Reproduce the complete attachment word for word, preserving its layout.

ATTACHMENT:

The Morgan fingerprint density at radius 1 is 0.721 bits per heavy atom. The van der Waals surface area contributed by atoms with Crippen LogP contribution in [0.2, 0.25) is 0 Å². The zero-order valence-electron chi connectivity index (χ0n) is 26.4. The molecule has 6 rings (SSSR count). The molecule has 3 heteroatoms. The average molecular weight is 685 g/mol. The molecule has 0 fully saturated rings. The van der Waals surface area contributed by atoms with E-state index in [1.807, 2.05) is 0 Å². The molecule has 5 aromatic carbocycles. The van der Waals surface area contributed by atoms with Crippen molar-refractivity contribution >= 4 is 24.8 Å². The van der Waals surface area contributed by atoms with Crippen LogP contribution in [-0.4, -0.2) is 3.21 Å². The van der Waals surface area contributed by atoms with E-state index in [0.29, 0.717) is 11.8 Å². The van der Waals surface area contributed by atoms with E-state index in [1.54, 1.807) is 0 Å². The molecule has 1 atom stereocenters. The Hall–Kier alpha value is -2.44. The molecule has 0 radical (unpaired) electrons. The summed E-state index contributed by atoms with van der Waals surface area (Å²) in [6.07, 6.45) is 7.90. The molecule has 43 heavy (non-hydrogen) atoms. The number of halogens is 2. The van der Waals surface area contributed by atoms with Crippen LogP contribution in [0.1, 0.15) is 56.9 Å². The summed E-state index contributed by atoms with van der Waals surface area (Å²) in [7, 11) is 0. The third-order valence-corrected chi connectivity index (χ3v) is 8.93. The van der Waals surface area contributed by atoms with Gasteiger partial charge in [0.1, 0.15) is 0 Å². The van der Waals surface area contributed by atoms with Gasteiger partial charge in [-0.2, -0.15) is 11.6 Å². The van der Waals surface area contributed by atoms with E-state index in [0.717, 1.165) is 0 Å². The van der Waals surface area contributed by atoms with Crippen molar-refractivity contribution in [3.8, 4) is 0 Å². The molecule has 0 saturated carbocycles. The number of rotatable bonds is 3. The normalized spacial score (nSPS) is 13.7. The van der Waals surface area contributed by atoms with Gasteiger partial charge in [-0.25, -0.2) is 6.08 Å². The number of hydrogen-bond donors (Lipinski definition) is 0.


The Morgan fingerprint density at radius 1 is 0.721 bits per heavy atom. The van der Waals surface area contributed by atoms with Crippen LogP contribution in [0.2, 0.25) is 0 Å². The zero-order valence-electron chi connectivity index (χ0n) is 26.4. The molecule has 6 rings (SSSR count). The molecule has 3 heteroatoms. The average molecular weight is 685 g/mol. The molecule has 0 fully saturated rings. The van der Waals surface area contributed by atoms with E-state index in [1.807, 2.05) is 0 Å². The molecule has 5 aromatic carbocycles. The van der Waals surface area contributed by atoms with Crippen molar-refractivity contribution >= 4 is 24.8 Å². The van der Waals surface area contributed by atoms with Crippen LogP contribution in [-0.4, -0.2) is 3.21 Å². The van der Waals surface area contributed by atoms with E-state index in [0.29, 0.717) is 11.8 Å². The van der Waals surface area contributed by atoms with E-state index in [1.54, 1.807) is 0 Å². The molecule has 1 atom stereocenters. The Hall–Kier alpha value is -2.44. The molecule has 0 radical (unpaired) electrons. The summed E-state index contributed by atoms with van der Waals surface area (Å²) in [6.07, 6.45) is 7.90. The molecule has 43 heavy (non-hydrogen) atoms. The number of halogens is 2. The van der Waals surface area contributed by atoms with Crippen LogP contribution in [0.1, 0.15) is 56.9 Å². The summed E-state index contributed by atoms with van der Waals surface area (Å²) in [7, 11) is 0. The third-order valence-corrected chi connectivity index (χ3v) is 8.93. The van der Waals surface area contributed by atoms with Gasteiger partial charge in [0.1, 0.15) is 0 Å². The van der Waals surface area contributed by atoms with Gasteiger partial charge in [-0.2, -0.15) is 11.6 Å². The van der Waals surface area contributed by atoms with E-state index in [0.717, 1.165) is 0 Å². The van der Waals surface area contributed by atoms with Crippen molar-refractivity contribution in [3.8, 4) is 0 Å². The molecule has 0 saturated carbocycles. The number of rotatable bonds is 3. The normalized spacial score (nSPS) is 13.7. The van der Waals surface area contributed by atoms with Gasteiger partial charge in [-0.25, -0.2) is 6.08 Å². The number of hydrogen-bond donors (Lipinski definition) is 0.